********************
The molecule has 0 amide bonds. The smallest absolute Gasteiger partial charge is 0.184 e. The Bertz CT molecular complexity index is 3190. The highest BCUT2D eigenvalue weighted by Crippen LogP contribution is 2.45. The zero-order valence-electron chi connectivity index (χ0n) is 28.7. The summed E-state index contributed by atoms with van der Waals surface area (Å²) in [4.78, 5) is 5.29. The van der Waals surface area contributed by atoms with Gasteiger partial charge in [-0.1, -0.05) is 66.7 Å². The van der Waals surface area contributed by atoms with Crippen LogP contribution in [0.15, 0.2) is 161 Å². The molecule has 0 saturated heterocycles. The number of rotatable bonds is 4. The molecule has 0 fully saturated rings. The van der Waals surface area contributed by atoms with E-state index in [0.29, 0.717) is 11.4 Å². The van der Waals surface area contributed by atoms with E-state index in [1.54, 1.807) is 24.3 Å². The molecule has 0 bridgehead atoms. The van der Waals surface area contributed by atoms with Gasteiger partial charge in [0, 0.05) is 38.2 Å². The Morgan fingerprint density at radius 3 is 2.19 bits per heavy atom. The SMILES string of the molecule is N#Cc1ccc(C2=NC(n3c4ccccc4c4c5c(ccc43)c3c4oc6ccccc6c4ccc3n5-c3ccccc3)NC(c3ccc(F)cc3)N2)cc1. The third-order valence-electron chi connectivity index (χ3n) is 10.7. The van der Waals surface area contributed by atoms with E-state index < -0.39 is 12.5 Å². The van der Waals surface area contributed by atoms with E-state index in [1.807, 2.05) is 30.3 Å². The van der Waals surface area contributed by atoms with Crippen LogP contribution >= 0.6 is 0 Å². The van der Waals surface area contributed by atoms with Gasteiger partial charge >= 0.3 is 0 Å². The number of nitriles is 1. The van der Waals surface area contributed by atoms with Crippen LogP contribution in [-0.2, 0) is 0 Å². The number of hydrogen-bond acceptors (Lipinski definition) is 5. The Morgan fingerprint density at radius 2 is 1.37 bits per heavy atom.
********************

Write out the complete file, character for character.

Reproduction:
The molecule has 0 amide bonds. The smallest absolute Gasteiger partial charge is 0.184 e. The Bertz CT molecular complexity index is 3190. The highest BCUT2D eigenvalue weighted by Crippen LogP contribution is 2.45. The zero-order valence-electron chi connectivity index (χ0n) is 28.7. The summed E-state index contributed by atoms with van der Waals surface area (Å²) in [4.78, 5) is 5.29. The van der Waals surface area contributed by atoms with Gasteiger partial charge in [-0.1, -0.05) is 66.7 Å². The van der Waals surface area contributed by atoms with Crippen LogP contribution in [0.15, 0.2) is 161 Å². The molecule has 0 saturated heterocycles. The number of rotatable bonds is 4. The molecule has 0 fully saturated rings. The van der Waals surface area contributed by atoms with E-state index in [0.29, 0.717) is 11.4 Å². The van der Waals surface area contributed by atoms with E-state index in [1.54, 1.807) is 24.3 Å². The molecule has 0 bridgehead atoms. The van der Waals surface area contributed by atoms with Gasteiger partial charge in [0, 0.05) is 38.2 Å². The Morgan fingerprint density at radius 3 is 2.19 bits per heavy atom. The SMILES string of the molecule is N#Cc1ccc(C2=NC(n3c4ccccc4c4c5c(ccc43)c3c4oc6ccccc6c4ccc3n5-c3ccccc3)NC(c3ccc(F)cc3)N2)cc1. The third-order valence-electron chi connectivity index (χ3n) is 10.7. The van der Waals surface area contributed by atoms with E-state index < -0.39 is 12.5 Å². The van der Waals surface area contributed by atoms with E-state index in [1.807, 2.05) is 30.3 Å². The van der Waals surface area contributed by atoms with Crippen LogP contribution >= 0.6 is 0 Å². The van der Waals surface area contributed by atoms with Gasteiger partial charge >= 0.3 is 0 Å². The number of nitriles is 1. The van der Waals surface area contributed by atoms with Crippen LogP contribution in [-0.2, 0) is 0 Å². The number of hydrogen-bond acceptors (Lipinski definition) is 5. The Morgan fingerprint density at radius 2 is 1.37 bits per heavy atom.